As technology has evolved, so has the adoption and use of next-generation cloud platforms. Over the years, federal government agencies have adopted a multitude of cloud platforms to facilitate more efficient workflows and to create a more secure environment for the data they house.
Most agencies have implemented more than one cloud service—interconnecting them all to increase efficiencies and secure their data even further. This forms what is called an identity nexus. This is defined as a series of connections linking two or internet-connected devices.
In the cloud environment, the identity nexus is essentially a virtual chain-linked fence of systems and data. Though this appears to be an unbreakable link due to the multitude of security features built into these systems, as technology has evolved so have cyber assailants’ ability to break through that “chain-link fence.”
The challenge that federal agencies are starting to face with Microsoft cloud platforms is that attackers can leverage these connection points in order to gain access to data, escalate privileges, and and navigate throughout the network.
So how are attackers able to take advantage of these connections? And how should agencies mitigate these attack techniques?
Four ways attackers can gain access to Microsoft directory services
1. Password Vaults
Cyber assailants typically target organization password vaults because compromising them often provides admin rights to every system on the network. This is where the identity nexus can be dangerous if agencies aren’t vigilant.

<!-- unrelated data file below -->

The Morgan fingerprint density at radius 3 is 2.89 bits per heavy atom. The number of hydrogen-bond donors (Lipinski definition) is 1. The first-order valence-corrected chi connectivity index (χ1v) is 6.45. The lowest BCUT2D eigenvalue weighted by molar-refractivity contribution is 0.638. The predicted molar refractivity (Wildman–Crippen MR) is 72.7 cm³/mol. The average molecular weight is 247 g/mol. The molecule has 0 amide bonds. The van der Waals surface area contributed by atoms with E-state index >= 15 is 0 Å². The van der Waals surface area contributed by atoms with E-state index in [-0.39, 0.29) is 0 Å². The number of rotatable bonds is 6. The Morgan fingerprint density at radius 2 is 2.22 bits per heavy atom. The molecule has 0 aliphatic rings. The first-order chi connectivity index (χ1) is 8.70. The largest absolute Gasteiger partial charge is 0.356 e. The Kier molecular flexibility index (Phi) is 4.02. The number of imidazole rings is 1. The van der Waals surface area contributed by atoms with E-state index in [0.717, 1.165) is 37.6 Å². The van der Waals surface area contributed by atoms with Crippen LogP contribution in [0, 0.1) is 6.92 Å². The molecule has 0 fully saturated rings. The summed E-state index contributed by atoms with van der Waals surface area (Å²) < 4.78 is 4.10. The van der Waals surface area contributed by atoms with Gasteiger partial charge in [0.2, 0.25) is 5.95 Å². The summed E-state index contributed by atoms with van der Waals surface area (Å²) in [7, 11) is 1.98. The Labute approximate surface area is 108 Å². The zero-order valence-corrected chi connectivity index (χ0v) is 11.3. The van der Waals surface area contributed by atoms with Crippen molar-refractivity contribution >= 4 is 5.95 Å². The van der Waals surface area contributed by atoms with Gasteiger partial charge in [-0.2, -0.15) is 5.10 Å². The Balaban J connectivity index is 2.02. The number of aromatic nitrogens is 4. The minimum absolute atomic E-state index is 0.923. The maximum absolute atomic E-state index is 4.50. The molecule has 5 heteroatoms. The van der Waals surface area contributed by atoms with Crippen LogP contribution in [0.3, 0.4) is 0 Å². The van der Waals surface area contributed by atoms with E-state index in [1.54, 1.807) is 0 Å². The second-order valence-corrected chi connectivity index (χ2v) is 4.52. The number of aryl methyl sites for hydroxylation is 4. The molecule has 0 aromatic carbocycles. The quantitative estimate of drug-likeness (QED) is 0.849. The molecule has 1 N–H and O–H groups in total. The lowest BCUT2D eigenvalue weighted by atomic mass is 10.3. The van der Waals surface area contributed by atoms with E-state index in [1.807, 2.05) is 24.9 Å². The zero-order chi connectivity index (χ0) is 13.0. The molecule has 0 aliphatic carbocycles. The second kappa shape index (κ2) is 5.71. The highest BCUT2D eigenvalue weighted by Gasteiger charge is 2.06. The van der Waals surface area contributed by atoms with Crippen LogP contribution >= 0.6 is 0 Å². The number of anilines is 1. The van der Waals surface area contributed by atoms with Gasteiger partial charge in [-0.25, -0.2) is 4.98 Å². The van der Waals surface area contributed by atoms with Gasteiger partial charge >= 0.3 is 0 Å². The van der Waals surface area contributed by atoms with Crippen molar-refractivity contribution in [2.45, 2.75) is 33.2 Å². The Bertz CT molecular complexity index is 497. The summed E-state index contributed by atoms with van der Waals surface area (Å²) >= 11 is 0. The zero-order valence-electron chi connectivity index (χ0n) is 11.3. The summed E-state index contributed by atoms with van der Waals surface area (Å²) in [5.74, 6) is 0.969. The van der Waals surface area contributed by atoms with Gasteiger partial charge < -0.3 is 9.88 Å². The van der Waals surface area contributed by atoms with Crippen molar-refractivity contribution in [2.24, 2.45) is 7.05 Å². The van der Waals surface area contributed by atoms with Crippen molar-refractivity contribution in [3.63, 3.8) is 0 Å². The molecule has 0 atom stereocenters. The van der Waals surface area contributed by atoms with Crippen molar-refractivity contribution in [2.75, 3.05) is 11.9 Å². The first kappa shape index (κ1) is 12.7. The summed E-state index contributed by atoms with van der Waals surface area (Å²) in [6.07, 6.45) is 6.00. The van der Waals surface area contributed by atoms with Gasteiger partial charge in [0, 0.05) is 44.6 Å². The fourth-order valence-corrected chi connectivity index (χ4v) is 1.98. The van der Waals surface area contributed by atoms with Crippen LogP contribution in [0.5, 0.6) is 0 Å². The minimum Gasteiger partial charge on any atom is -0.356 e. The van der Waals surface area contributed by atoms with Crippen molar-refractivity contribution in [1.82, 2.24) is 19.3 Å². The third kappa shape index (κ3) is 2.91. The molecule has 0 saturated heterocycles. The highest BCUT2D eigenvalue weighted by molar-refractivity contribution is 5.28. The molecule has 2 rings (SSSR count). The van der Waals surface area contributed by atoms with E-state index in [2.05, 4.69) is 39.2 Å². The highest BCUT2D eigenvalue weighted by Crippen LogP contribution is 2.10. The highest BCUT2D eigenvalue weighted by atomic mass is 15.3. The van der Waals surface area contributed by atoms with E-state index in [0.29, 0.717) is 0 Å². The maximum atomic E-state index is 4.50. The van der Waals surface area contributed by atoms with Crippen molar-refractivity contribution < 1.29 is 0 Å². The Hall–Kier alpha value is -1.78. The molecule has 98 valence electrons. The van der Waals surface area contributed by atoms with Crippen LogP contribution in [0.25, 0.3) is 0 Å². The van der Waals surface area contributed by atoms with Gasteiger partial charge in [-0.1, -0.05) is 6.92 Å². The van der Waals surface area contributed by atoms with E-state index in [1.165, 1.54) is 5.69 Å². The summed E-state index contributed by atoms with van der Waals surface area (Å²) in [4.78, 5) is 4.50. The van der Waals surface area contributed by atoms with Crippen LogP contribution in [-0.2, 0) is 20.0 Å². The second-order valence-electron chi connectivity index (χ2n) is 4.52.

In this example, there’s a that contains a regular user account that the hacker is able to compromise. From there, they have admin rights on the enterprise password vault that contains admin credentials to Active Directory (AD) and Azure AD.
In this similar scenario, the attacker can either compromise the workstation or the web browser the account uses to authenticate access and penetrate the password vault. From there, they have admin rights to AD and Azure AD. The attacker may also identify a file share on the network with account credentials that provide admin rights to the password vault.
Some of the most essential federal agency system environments are typically managed and maintained within the password vault—making it crucial to protect.
2. Azure AD, AD, & VMware
In this scenario, the attacker compromises an account that sits in an administrator user role. This role has the ability to change a password or update group memberships within the software.
By gaining access admin user roles, the attacker is able to change the password on an account that is a current member of the VMware Admins group— through a process called password write-back. This essentially means that when a user changes their password, it is synced to the other linked on-prem accounts and replicates—changing the other account passwords in real-time.
With the Azure AD user account’s password having been changed, and the account already being a member of the VMware Admins group, the attacker then has access to VMware.
3. From Azure AD to Azure to AD
As shown in the graphic below, a global admin role has the ability to alter access management to Azure resources with one click of either“yes” or “no.” When hackers gain access to the system and add an account to the user access administrator role in Azure, will then have the ability to modify and manage those Azure accounts at the root level and beyond within the agency’s identity nexus.
After the attacker gains membership as a user access administrator in Azure, they are able to add themselves to any other account and/or Azure role they want—Including Azure AD.